Analysis: Biden’s threatened windfall oil tax unlikely to pass U.S. Congress

WASHINGTON, Nov 2 (Reuters) – President Joe Biden’s threat to impose a tax on unprofitable profits on oil companies is unlikely to pass the U.S. Congress, although Democrats defied forecasts and managed to maintain a slim majority in November’s midterm elections. 8.

Congress passed a huge retroactive tax break for Big Oil while former President Donald Trump was in office, as demand for the fuel dropped during the COVID-19 pandemic. After oil prices rose following Russia’s invasion of Ukraine, European governments have imposed windfall taxes on their oil industries.

But most US lawmakers have shown little appetite to reverse that trend after oil companies such as Exxon Mobil Corp and Chevron Corp

Biden on Monday accused oil and gas companies of “war-profiteering” as shareholders received record profits boosted by Russia’s invasion of Ukraine. He said the company should lower fuel costs for Americans or invest some of their profits to increase domestic production.

“If not, they will pay higher taxes on excess profits, and face other restrictions,” Biden said, but tax and energy experts said he would have a hard time convincing Congress, which sets US tax policy. .

Senator Sheldon Whitehouse and Representative Ro Khanna, both Democrats, are among the lawmakers who have introduced the bill to cap excess oil company profits. But not all sitting Democrats support the effort, and the Senate will likely have to pick up Democratic seats next week even to get the simple majority needed to push the wind tax through budget reconciliation.

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Democratic senators Kyrsten Sinema of Arizona and Joe Manchin of West Virginia are likely to oppose the tax on undiscounted profits, reducing their prospects, congressional sources and research groups said. The senator’s office did not immediately respond to a request for comment.

State and local governments can take action regardless of what Congress does, said ClearView Energy Partners, a D.C. research firm.

“High prices tend to make government run out, and recessions can take a toll on state and local government finances,” ClearView said.

He said even U.S. oil-producing countries, known for their low taxes and lax regulations, “could begin to see industry benefits — potentially leading to the removal or modification of existing incentives, if not new levies.”

Administration officials acknowledged privately that it may be difficult to tax the federal windfall benefits, and said no deadline had been set for the next step. Other options include a possible ban on the export of oil products, he said.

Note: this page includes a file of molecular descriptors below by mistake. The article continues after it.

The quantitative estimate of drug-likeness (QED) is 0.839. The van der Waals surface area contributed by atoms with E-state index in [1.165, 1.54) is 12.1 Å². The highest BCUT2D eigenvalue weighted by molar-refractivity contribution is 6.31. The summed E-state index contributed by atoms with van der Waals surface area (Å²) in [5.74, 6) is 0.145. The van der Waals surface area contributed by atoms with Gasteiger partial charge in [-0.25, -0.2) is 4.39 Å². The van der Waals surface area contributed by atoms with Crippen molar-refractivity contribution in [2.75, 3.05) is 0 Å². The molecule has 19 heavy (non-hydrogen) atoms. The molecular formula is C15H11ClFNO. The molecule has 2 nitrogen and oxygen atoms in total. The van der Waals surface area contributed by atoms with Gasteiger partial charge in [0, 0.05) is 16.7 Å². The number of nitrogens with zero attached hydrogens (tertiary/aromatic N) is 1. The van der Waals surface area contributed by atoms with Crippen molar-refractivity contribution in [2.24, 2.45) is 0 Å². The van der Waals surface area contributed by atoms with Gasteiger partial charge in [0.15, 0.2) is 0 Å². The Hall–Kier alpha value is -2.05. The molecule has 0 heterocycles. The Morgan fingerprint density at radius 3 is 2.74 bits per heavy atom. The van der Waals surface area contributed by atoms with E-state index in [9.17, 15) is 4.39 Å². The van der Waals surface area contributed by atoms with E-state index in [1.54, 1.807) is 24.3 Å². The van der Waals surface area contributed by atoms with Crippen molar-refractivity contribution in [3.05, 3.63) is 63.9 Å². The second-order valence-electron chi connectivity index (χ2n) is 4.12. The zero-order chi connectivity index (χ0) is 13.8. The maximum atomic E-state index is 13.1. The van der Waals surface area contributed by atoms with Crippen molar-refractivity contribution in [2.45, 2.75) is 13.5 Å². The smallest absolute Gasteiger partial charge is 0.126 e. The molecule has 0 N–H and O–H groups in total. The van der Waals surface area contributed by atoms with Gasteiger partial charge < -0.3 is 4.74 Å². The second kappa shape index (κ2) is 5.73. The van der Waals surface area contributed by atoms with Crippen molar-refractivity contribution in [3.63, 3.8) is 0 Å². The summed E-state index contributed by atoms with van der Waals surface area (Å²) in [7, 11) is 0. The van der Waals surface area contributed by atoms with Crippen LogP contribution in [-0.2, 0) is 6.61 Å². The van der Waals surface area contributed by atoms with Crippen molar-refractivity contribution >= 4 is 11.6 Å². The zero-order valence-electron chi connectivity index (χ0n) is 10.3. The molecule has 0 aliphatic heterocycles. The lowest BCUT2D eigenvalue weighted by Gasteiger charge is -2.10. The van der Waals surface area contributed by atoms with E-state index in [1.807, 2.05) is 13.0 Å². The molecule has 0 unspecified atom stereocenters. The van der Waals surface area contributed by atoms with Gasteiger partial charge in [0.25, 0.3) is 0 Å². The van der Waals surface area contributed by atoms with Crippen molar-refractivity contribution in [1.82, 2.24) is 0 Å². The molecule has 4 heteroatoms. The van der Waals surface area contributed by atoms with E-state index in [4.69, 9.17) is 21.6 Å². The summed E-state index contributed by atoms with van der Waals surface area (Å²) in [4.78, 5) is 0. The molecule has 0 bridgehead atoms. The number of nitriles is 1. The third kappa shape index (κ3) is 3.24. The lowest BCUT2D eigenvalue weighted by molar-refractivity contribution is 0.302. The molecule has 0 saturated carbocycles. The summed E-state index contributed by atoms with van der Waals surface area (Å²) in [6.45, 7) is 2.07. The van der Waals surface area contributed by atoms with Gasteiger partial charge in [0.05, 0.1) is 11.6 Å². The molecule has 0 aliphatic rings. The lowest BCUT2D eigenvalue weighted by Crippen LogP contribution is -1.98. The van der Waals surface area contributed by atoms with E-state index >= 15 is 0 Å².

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Asking companies to pay more taxes to fund government services from education to roads has been a key plank of Biden’s economic platform. Yet the windfall tax comment was quickly dismissed by industry and business groups and even by former Democratic Treasury Secretary Larry Summers, who suggested such a move could eventually raise prices by discouraging investment and oil production.

“Bottom line, this is all very good politics and economics,” said Scott Hodge, president emeritus of the pro-business Tax Foundation. He said a windfall tax enacted under former President Jimmy Carter in 1980 on industry had the opposite effect, lowering domestic production.

Big US companies pay less than their overseas competitors, Reuters research shows, and contribute much less to the federal budget than they did in the United States in the 1940s and 1950s.

The 2021 federal tax rate for Exxon is 2.8% and Chevron 1.8%, the left-leaning Center for American Progress calculated, after cratering profits and the Trump-backed COVID relief bill, the CARES Act reduces past taxes based on losses during and before. pandemic.

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Exxon declined to comment and Chevron had no immediate comment.

British lawmakers in July approved a 25% windfall tax on oil and gas producers in Britain’s North Sea expected to raise 5 billion pounds ($5.95 billion) a year to help consumers with rising energy bills. Greece, Spain, and Italy have also implemented windfall taxes.

Joseph Thornton, a US political historian and tax expert, said Biden’s plan is “not necessarily crazy,” but could be difficult to execute. Excess profits taxes on corporations had found traction during World War II simply because Americans were dying in the war, he said.

“That’s traditionally how this sense of moral turpitude is collected by politicians,” to tax companies during the war, he said, although high gasoline prices and inflation clearly hurt America.

The International Monetary Fund last month adopted well-structured permanent taxes on excess profits in fuel extraction, saying they could help raise revenue without reducing investment or increasing inflation.

Reporting by Andrea Shalal and Tim Gardner; Editing by Heather Timmons and David Gregorio

Our Standards: The Thomson Reuters Trust Principles.


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